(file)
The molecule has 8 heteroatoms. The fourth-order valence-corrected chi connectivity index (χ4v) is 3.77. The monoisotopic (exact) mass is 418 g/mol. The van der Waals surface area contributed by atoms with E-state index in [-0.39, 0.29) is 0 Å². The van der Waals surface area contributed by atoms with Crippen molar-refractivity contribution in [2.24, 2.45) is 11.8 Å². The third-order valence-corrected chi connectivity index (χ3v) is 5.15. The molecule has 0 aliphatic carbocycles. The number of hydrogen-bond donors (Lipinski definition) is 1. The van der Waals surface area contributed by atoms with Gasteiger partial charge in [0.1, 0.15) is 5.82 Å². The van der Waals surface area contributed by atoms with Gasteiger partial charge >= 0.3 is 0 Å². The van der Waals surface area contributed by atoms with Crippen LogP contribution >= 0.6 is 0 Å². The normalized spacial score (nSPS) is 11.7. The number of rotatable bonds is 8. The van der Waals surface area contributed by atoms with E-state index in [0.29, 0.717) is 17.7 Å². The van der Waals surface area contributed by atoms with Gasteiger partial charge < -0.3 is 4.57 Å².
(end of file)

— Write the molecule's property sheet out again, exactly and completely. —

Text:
The molecule has 8 heteroatoms. The fourth-order valence-corrected chi connectivity index (χ4v) is 3.77. The monoisotopic (exact) mass is 418 g/mol. The van der Waals surface area contributed by atoms with E-state index in [-0.39, 0.29) is 0 Å². The van der Waals surface area contributed by atoms with Crippen molar-refractivity contribution in [2.24, 2.45) is 11.8 Å². The third-order valence-corrected chi connectivity index (χ3v) is 5.15. The molecule has 0 aliphatic carbocycles. The number of hydrogen-bond donors (Lipinski definition) is 1. The van der Waals surface area contributed by atoms with Gasteiger partial charge in [0.1, 0.15) is 5.82 Å². The van der Waals surface area contributed by atoms with Gasteiger partial charge >= 0.3 is 0 Å². The van der Waals surface area contributed by atoms with Crippen LogP contribution >= 0.6 is 0 Å². The normalized spacial score (nSPS) is 11.7. The number of rotatable bonds is 8. The van der Waals surface area contributed by atoms with E-state index in [0.29, 0.717) is 17.7 Å². The van der Waals surface area contributed by atoms with Gasteiger partial charge < -0.3 is 4.57 Å².